Hudson said Related’s approach to tenanting the Shops is similar to merchandising a department store. “Clearly, the main floor will be great global luxury brands, an assortment of the greatest names from aspirational to couture. We still want to be democratic. We’ll have 25 million people a year coming through.” The second floor will feature contemporary and bridge labels and the type of unique retailers that can be found on Bond Street in Manhattan or Robertson Boulevard in Los Angeles. “Velocity retailers” such as H&M will populate the third and fourth levels along with international brands. Meanwhile, level five will consist of shops for the home or an assortment of couture or “emerging designers who haven’t landed at Neiman Marcus yet,” Hudson said.
Mall owners and operators are looking for something – anything – that will resonate with young shoppers and make their properties unique, from one-off retail concepts to emerging designers to regional brands.
Shopping-center executives said they’re eager to make deals with Old Navy now that president Stefan Larsson’s impact is palpable. Others cited Kit & Ace, technical cashmere leisure wear from Shannon and JJ Wilson, wife and son of Lululemon founder Chip Wilson; Pure Barre, fitness studios with a line of apparel and accessories, and Blink, photo studios targeting Millennials looking to get on Pinterest.
Rick Caruso, chairman of Caruso Affiliated, said Jessica Alba’s Honest Co. will open its first beauty store at The Grove in Los Angeles and a pop-up shop for Nicole Richie’s House of Harlow will bow at the center, which reportedly does $2,200 a square foot in annual sales.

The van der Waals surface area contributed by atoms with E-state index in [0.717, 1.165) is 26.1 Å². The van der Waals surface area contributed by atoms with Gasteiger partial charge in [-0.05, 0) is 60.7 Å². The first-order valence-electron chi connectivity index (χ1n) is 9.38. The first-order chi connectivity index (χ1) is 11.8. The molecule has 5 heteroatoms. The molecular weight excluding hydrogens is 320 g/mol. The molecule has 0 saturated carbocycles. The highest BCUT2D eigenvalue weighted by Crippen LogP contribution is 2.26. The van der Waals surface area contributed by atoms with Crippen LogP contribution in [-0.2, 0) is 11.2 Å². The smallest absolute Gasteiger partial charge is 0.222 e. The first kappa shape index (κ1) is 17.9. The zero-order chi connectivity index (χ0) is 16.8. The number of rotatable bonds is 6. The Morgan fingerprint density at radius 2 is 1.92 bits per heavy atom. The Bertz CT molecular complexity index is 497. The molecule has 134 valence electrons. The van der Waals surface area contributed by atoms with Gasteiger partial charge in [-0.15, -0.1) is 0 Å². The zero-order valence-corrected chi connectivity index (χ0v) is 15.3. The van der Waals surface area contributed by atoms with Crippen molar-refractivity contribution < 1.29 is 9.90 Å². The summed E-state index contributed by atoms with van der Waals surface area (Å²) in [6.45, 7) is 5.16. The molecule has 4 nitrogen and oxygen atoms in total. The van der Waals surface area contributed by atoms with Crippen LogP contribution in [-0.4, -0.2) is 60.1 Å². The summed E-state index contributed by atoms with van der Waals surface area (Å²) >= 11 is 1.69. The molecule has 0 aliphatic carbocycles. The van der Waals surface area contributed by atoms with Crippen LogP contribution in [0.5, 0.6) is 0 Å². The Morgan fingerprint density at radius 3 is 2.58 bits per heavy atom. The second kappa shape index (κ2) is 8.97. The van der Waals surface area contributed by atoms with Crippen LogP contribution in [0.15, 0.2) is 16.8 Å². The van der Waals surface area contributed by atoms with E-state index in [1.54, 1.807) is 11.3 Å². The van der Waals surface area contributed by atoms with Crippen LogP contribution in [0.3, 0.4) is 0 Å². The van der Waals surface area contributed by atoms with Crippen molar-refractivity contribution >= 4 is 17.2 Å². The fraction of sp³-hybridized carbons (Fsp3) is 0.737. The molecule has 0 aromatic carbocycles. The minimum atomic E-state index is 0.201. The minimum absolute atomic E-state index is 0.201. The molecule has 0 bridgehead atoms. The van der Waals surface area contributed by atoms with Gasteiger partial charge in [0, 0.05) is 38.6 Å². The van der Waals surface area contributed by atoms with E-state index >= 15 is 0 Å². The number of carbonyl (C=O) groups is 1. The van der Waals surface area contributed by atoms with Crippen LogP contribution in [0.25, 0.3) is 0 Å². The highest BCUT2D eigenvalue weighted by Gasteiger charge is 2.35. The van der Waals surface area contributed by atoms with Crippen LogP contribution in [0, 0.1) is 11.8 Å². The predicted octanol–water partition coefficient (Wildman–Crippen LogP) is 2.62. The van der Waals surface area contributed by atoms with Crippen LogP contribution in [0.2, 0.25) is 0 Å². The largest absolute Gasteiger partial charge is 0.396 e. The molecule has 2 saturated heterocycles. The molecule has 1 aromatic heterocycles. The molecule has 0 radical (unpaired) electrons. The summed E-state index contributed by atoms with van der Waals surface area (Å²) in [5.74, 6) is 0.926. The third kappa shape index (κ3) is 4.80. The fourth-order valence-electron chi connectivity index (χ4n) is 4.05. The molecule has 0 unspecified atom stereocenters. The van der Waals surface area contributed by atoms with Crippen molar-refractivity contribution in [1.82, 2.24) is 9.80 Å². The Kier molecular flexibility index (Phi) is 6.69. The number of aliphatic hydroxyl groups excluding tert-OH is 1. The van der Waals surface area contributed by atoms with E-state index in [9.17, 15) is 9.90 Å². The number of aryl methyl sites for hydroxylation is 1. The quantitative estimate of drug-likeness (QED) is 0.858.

Developers are building space for up-and-coming designers into their plans. Howard Hughes Corp. is preparing to launch on June 17 its first in a series of Seaport Studio pop-up shops at the Seaport District in Manhattan, where it’s rebuilding Pier 17 and constructing a four-story glass building for food and retail with entertainment on the roof. “With everything, from design to tenants, people are looking for fresh,” said David Weinreb, chairman and ceo of the company.
Empire Outlets, a 350,000-square-foot center opening on Staten Island near the St. George Ferry Terminal and upcoming 630-foot New York Wheel, is also setting aside space for unique tenants. In addition to Nordstrom Rack, H&M and about 100 specialty stores, 14,500 square feet of space will be devoted to pop-up shops along the lines of New York Flea and “incubator-style concepts. We’re looking to target young, up-and-coming designers who may have been priced out of the marketplace,” said Joseph Ferrara, principal of BFC Partners, adding that a planned hotel “will be very fashion-oriented” with spaces for runway shows. “New York is not just Manhattan,” he said. “Brooklyn taught us that.”
“Outlets are still the hot retail segment right now,” said Stephen Yaloff, ceo of Simon Premium Outlets. The developer last week unveiled its 150,000-square-foot expansion of Las Vegas Premium Outlets North, which brought more than 25 new stores such as Dolce & Gabbana and Giorgio Armani to the center. “All the naysayers said this Premium Outlet would never work in a downturn. This new Cheesecake Factory is a testament of our arrival,” said Yaloff, who revealed that Simon Premium Outlets is getting into the e-commerce game later this year.